@David Dorward: hehehe. Absolutely, the NPC will help you out, but you’ll soon discover he’s just as dumb as a horseshoe.

    @Gerald: Good idea! If the PCs have become fond of a particular NPC, it should hurt a little to watch them die, especially if it’s because of a player’s decision.

    @j0nny_5: Clearly I’m not utilizing companion characters as I should. It’s a scaled-down easy-run, as you describe in your article. They can slip into the background but still step up when necessary. I just played in a game last week where the DM did exactly this, handing out militia members to us players, and it ran very well.

    @stacey chancellor: That’s the best approach, allowing the NPCs to simply make bad choices. The tricky part for me (and maybe the exploit the players are counting on) is how the NPCs know my game better than the PCs, know the answer to the riddle, where the secret door is, what monsters are hiding in the next room, etc. It becomes a kind of poker game as I try not to reveal things by the NPC’s actions, or more importantly, inactions.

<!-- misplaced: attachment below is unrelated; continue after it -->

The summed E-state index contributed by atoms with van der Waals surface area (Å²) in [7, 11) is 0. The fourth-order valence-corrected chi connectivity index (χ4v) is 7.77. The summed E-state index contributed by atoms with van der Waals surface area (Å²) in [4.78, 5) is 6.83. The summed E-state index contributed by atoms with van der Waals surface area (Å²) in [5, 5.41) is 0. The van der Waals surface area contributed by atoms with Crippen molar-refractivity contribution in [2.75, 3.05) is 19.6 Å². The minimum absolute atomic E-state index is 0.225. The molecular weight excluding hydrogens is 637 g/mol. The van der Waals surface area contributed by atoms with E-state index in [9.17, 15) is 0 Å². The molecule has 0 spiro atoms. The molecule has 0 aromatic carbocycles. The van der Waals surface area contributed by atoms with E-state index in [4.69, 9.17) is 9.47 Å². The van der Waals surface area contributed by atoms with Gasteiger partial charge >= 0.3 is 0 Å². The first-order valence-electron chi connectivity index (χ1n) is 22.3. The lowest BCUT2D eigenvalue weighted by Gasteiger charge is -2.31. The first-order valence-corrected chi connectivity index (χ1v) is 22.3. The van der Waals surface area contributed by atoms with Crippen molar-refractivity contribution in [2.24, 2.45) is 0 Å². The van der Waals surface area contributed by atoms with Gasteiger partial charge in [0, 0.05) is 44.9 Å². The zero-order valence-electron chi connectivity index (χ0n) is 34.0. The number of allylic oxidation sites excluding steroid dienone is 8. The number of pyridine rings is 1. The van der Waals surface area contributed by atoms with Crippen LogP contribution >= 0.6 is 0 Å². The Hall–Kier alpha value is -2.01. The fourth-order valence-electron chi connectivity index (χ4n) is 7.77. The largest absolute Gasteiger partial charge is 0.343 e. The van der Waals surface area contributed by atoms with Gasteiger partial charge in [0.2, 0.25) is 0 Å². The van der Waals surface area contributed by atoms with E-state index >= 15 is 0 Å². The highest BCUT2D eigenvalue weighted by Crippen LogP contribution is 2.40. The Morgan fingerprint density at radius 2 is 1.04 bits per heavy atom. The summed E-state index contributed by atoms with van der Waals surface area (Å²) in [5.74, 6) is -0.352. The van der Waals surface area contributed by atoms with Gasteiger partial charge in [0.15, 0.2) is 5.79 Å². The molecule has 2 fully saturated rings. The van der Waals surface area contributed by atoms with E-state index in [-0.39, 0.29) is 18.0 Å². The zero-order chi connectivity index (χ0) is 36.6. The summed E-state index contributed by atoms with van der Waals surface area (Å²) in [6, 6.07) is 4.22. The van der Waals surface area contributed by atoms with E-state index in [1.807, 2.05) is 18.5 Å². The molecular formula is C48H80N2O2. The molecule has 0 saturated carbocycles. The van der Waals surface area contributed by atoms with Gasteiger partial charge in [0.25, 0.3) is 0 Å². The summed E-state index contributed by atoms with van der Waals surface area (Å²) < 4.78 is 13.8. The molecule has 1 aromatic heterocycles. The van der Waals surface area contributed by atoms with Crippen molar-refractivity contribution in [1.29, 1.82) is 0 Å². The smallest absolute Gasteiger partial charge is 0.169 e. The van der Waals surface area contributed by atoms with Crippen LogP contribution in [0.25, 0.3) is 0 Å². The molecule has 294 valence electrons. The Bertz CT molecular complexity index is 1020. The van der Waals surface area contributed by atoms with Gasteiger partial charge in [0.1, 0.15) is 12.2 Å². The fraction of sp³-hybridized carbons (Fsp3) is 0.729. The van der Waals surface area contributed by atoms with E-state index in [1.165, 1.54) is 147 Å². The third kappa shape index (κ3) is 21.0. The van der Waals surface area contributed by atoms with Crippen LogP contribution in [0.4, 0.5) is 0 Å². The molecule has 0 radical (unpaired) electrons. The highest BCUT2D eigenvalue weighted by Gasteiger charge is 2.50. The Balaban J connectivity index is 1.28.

10. Dixon: I don’t usually have too much trouble with running the extra NPCs in a scenario like the Duke and his guards. The reason is simple. I cheat. Or rather, I’ll simply roll a d20 (or a 6 if the song is going through your head) and based on the result have the NPC portion of the battle go back and forth. If one side seems to be consistently rolling better, then they start pushing the other back. Every round or so, remove a couple of minis (or just make a verbal note for your players if you are not using minis for the NPCs). I’m sure my players suspect that I’m not truly rolling actual powers and such, but there’s still a natural enough ebb and flow that they don’t mind.